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Critical discussion of Ewan MacColl's singing

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The Sandman 01 Jun 20 - 04:45 PM
Jim Carroll 31 May 20 - 02:55 AM
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Phillip 24 May 20 - 05:32 AM
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RTim 22 May 20 - 11:04 AM
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Subject: RE: Critical discussion of Ewan MacColl's singing
From: The Sandman
Date: 01 Jun 20 - 04:45 PM

https://www.youtube.com/watch?v=LHPYnRT61ds ewan joined by bert


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Subject: RE: Critical discussion of Ewan MacColl's singing
From: Jim Carroll
Date: 31 May 20 - 02:55 AM

He was a bit - didn't detract from his work on sea songs though - Shanties from the Seven Seas remains the most important descriptive work on the subject in my opinion and the much neglected 'Sailortown' carries a great deal of background information which I still find helpful for both singing and understanding them
The best of these people had weaknesses which some people use to undermine the important things they had to say - Ewan, Bert and 'Dear Cecil' are prime examples
Jim


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Subject: RE: Critical discussion of Ewan MacColl's singing
From: The Sandman
Date: 31 May 20 - 01:29 AM

that is interesting,Hugill sounds like a reactionary.


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Subject: RE: Critical discussion of Ewan MacColl's singing
From: Jim Carroll
Date: 30 May 20 - 03:54 AM

"excellent song"
It is Dick, and it's no surprise that it's among the most popular of MacColls songs among The Travellers - we heard it sung in a few sessions we were in with them
The way it was used on the Radio Ballad, alternating the verses with talk by The Travellers, illustrates the point I has making of how Ewan used the speech of the people he wrote about to make his best songs
THIS IS AMONG MY FAVOURITES - I sing it whenever I get the opportunity now
The subject, Ben Bright, was a retired (sort of) Merchant seaman who was 'discovered' working as an escapologist's assistant on London Bridge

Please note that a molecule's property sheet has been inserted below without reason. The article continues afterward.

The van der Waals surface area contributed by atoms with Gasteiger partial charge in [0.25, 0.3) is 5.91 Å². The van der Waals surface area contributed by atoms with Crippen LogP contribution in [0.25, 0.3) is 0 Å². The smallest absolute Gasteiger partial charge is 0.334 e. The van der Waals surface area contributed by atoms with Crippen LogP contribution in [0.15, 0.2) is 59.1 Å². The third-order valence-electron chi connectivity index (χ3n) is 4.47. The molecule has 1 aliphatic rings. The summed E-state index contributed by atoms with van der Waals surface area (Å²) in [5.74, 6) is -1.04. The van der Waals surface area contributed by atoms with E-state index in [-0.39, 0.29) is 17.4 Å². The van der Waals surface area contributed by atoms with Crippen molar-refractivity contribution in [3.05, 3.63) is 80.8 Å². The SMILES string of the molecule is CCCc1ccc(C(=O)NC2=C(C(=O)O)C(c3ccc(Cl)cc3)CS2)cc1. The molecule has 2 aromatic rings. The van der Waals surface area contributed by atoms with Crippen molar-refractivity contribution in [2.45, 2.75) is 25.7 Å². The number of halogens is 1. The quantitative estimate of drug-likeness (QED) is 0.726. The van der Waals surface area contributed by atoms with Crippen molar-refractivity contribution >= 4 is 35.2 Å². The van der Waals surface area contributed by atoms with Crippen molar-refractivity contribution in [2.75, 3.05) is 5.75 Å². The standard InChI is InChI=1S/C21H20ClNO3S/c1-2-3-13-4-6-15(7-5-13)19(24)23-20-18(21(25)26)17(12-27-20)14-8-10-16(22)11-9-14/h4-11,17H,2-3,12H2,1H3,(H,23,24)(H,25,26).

He had sailed under sail and worked as a 'Shellback' (a sailor who has no home ashore) for most of his working life
He was also a 'class conscious' humanitarian who jumped ship in the 'Hungry Thirties' and joined the 'Wobblies', (International Workers of the World') in California, working as a Trades Union Militant, along with T. Bone Slim and Elizabth Gurley Flynn, with the fruit pickers
How unusual this was among sailors at the time was illustrated by the somewhat cp-doffing Stan Hugill who described the I.W,W, as "The I won't workers"   
Hugill knew Ben and didn't think much of his activities
James Madison Carpenter recorded songs from Ben when he was in Swansea
Ewan and Peg had been recording songs from him for a month or so in North London, when they turned up at his 'digs' to find that he had taken a job as a deckhand on a ship bound for Australia - he was nearly 80 then
They got a last card from him a few months later - he was working on a coaster 'Down Under'   
The found out later that what had inspired Ben to go back to sea was when, he got into a blazing row with two 'City Gents' on a London bus, who were declaring loudly that the striking binmen should be "thrown in jail"
Someone well worth a song
Jim


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Subject: RE: Critical discussion of Ewan MacColl's singing
From: The Sandman
Date: 30 May 20 - 03:24 AM

https://www.youtube.com/watch?v=BLnvwPk7-u0
excellent song


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Subject: RE: Critical discussion of Ewan MacColl's singing
From: Jim Carroll
Date: 29 May 20 - 03:28 AM

That's one of Ewan's few tunes that was used unchanged - he heard it sung by elderly women on a holiday in Sicily (we have the recording)

In my opinion, Ewan's best songs were those he made using recorded actuality taken from the people who were recorded for the radio ballads and media programmes
A batch of them from the unbroadcast film, 'The Irishmen', Peggy gave us when he died remain under-sung - all based on talking to Irish Navvies - the only one that made it out of the lot of them was 'Tunnel Tigers'
I began to learn them when I realised how they related to the stories my father used to tell about his life on the rods - a great way to relate to your songs
Jim